there is a useful chapter on 'truth' as aletheia- unconcealing- or 'revealing', and not simple familiar correspondence unified by copula of quality and substance. dasein learns 'truth' in 'clearing'- a kind of 'thought space'- that is revealed through time, there is more 'language', more aletheia and then the 'turn' of which we are all so familiar, which might be understood as the abandonment of subjectivity and mere human dasein, for the ultimate, poetic, conceptions of primordial being. as with 'moods', hd gives art and particularly poetry as original language, maybe, more than plausible power in shaping our world. but artists will like it. hd gets poetic and prophetic, and tries to give an artistic appreciation of our human world as 'the fourfold', in which there are the ways of being we call earth, sky, mortal, gods- but as with any elemental pretension, these are not 'substances' or 'things' but ways of being. best expressed through art, best manifest as poetry. and perhaps this is the essential and original difference between husserl and hd: husserl conceives of philosophy as a rigorous science, heidegger expresses philosophy as art. whereas hs would deliberately investigate the forms of knowledge that say the natural sciences, came up with, hd is vehemently dismissive of the entire scientific-truth-primacy, which i can agree with against scientism, and hd sees the greatest threat to our or dasein's humanity as coming from the 'enframing' of our world by technology...


oh yes. brilliant. as mentioned, i reread chapter 2 simply for the intellectual pleasure. this book is great- even especially in that last chapter on politics... there is no way to escape it, no real way to forgive it, no way to contextualize or soften the brutal truth: heidegger was a nazi...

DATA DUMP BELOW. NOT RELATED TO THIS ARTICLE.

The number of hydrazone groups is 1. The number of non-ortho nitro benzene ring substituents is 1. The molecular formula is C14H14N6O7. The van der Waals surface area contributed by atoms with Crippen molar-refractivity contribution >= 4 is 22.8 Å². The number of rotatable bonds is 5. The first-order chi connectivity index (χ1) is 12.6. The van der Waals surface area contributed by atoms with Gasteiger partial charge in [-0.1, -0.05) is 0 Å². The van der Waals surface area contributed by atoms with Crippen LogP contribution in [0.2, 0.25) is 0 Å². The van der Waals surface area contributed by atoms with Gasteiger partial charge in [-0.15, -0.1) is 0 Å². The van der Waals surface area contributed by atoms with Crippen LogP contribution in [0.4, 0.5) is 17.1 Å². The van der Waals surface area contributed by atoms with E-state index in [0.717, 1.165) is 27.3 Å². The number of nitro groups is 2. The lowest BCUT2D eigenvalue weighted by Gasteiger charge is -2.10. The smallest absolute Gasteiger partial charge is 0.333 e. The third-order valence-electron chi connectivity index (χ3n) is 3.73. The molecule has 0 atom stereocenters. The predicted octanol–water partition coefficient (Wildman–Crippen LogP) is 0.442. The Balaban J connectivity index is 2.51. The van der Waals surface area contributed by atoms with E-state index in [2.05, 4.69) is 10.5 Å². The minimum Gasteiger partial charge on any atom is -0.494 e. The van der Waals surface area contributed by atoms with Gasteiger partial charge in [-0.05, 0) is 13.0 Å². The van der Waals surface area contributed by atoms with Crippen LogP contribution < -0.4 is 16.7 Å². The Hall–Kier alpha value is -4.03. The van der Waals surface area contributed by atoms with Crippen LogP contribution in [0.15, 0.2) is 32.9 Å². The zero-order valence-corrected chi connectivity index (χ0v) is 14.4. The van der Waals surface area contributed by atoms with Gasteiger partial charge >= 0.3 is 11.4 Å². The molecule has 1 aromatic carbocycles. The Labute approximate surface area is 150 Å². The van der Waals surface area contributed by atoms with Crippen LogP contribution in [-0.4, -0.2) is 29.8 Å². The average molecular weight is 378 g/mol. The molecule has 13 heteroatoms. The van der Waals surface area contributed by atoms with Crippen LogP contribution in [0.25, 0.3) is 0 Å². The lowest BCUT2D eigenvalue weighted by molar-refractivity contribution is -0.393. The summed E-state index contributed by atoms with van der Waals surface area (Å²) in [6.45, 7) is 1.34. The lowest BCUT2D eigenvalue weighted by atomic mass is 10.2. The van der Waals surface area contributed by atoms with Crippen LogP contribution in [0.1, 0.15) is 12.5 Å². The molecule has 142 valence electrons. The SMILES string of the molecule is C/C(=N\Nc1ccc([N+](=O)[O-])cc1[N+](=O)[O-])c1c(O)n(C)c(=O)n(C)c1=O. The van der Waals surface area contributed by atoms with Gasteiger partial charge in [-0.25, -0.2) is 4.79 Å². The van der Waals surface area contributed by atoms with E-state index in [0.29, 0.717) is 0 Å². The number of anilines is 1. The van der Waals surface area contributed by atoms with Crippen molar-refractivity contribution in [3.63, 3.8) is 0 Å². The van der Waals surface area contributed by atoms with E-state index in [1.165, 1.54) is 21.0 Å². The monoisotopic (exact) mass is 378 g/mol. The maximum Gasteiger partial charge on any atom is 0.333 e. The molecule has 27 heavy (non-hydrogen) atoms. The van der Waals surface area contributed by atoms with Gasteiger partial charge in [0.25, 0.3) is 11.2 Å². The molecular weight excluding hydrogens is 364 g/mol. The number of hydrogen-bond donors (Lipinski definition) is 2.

put it at the end of this amateur review like the book puts it at the end of chapter after chapter convincing the reader of heidegger's great, brilliant, thought. wonderful complete reversal of fortune, this makes the book even better in my mind: the intellectual journey of discovery turns on itself in one last, ironic, truth. this is of course only one chapter. and this is only the last paragraphs of a decidedly amateur review. earlier on, watts does mention hd's concept of truth and how truths are time-era-society dependent. hd was nothing if not consistent- and in this way, described here in clear terms, hd and his nazi error were entirely along his philosophical beliefs, not an aberration, not a passing error- and that he never admits his mistake but tries to weasel out of it, tries to diminish it, tries to rewrite history more favourable to himself? is not this the most damning evidence of inauthenticity? how can we even respect him? he was not alone, he was misled, he repented in silence to retain some power to help, he was forced by circumstance, he never offered an apology after because he wanted to be consistent, he was against ww2 as the triumph of technology and cosumerism and mistaken 'democracy', that levelled all the worlds, all values, all truths, he thought 'only a god can save us now' etc... i. do. not. care. no, hd is further unfortunate demonstration that the greatest art- or in his case philosophy- may not be the most moral art. like saying 'birth of a nation' is a great film that established the entire grammar of filmic possibilities... but not mentioning it is a hateful racist screed... or like admiring films 'the godfather' and 'the godfather part two' without noticing they depict murdering criminal enterprise as (moral) fairytale*... no, it is not like the nazis ever needed a party philosopher, no, it is not likely heidegger was himself a 'biological racist', no, it is not like hd could imagine his fellow nazis would murder six million jews... but then, tell me, what is the value of being the most brilliant philosopher of his era, what is the value of all those epochal ideas, when he cannot see that hitler and the nazis... are a very bad idea?